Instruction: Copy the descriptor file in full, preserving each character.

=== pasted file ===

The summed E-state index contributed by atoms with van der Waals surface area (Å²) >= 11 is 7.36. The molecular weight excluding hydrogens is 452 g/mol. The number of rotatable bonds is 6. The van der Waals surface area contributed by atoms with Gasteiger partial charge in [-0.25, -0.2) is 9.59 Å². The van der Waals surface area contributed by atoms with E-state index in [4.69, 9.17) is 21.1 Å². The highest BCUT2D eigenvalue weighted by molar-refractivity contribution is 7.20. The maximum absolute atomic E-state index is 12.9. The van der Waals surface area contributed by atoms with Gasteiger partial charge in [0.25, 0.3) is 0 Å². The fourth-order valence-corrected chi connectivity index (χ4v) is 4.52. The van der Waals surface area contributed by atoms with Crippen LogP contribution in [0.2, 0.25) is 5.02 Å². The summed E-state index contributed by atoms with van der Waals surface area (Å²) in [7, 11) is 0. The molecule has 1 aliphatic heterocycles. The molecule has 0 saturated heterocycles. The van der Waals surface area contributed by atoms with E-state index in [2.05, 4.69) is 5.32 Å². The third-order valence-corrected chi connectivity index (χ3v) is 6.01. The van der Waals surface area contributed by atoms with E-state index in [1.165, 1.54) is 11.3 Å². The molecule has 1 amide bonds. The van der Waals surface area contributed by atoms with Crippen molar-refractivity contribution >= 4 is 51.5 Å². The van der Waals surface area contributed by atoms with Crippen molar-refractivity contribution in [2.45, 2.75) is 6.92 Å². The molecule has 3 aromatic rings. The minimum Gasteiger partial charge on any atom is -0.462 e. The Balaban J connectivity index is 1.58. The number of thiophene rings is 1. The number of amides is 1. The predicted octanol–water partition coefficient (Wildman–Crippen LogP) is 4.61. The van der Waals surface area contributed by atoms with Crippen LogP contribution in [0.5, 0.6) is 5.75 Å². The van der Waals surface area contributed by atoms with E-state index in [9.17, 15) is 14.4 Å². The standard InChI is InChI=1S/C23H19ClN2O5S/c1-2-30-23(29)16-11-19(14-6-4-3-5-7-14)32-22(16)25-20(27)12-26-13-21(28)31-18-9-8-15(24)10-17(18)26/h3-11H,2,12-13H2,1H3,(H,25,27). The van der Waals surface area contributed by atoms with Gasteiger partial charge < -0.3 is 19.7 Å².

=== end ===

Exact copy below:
The summed E-state index contributed by atoms with van der Waals surface area (Å²) >= 11 is 7.36. The molecular weight excluding hydrogens is 452 g/mol. The number of rotatable bonds is 6. The van der Waals surface area contributed by atoms with Gasteiger partial charge in [-0.25, -0.2) is 9.59 Å². The van der Waals surface area contributed by atoms with E-state index in [4.69, 9.17) is 21.1 Å². The highest BCUT2D eigenvalue weighted by molar-refractivity contribution is 7.20. The maximum absolute atomic E-state index is 12.9. The van der Waals surface area contributed by atoms with Gasteiger partial charge in [0.25, 0.3) is 0 Å². The fourth-order valence-corrected chi connectivity index (χ4v) is 4.52. The van der Waals surface area contributed by atoms with Crippen LogP contribution in [0.2, 0.25) is 5.02 Å². The summed E-state index contributed by atoms with van der Waals surface area (Å²) in [7, 11) is 0. The molecule has 1 aliphatic heterocycles. The molecule has 0 saturated heterocycles. The van der Waals surface area contributed by atoms with E-state index in [2.05, 4.69) is 5.32 Å². The third-order valence-corrected chi connectivity index (χ3v) is 6.01. The van der Waals surface area contributed by atoms with E-state index in [1.165, 1.54) is 11.3 Å². The molecule has 1 amide bonds. The van der Waals surface area contributed by atoms with Crippen molar-refractivity contribution >= 4 is 51.5 Å². The van der Waals surface area contributed by atoms with Crippen molar-refractivity contribution in [2.45, 2.75) is 6.92 Å². The molecule has 3 aromatic rings. The minimum Gasteiger partial charge on any atom is -0.462 e. The Balaban J connectivity index is 1.58. The number of thiophene rings is 1. The number of amides is 1. The predicted octanol–water partition coefficient (Wildman–Crippen LogP) is 4.61. The van der Waals surface area contributed by atoms with Crippen LogP contribution in [0.5, 0.6) is 5.75 Å². The van der Waals surface area contributed by atoms with E-state index in [9.17, 15) is 14.4 Å². The standard InChI is InChI=1S/C23H19ClN2O5S/c1-2-30-23(29)16-11-19(14-6-4-3-5-7-14)32-22(16)25-20(27)12-26-13-21(28)31-18-9-8-15(24)10-17(18)26/h3-11H,2,12-13H2,1H3,(H,25,27). The van der Waals surface area contributed by atoms with Gasteiger partial charge < -0.3 is 19.7 Å².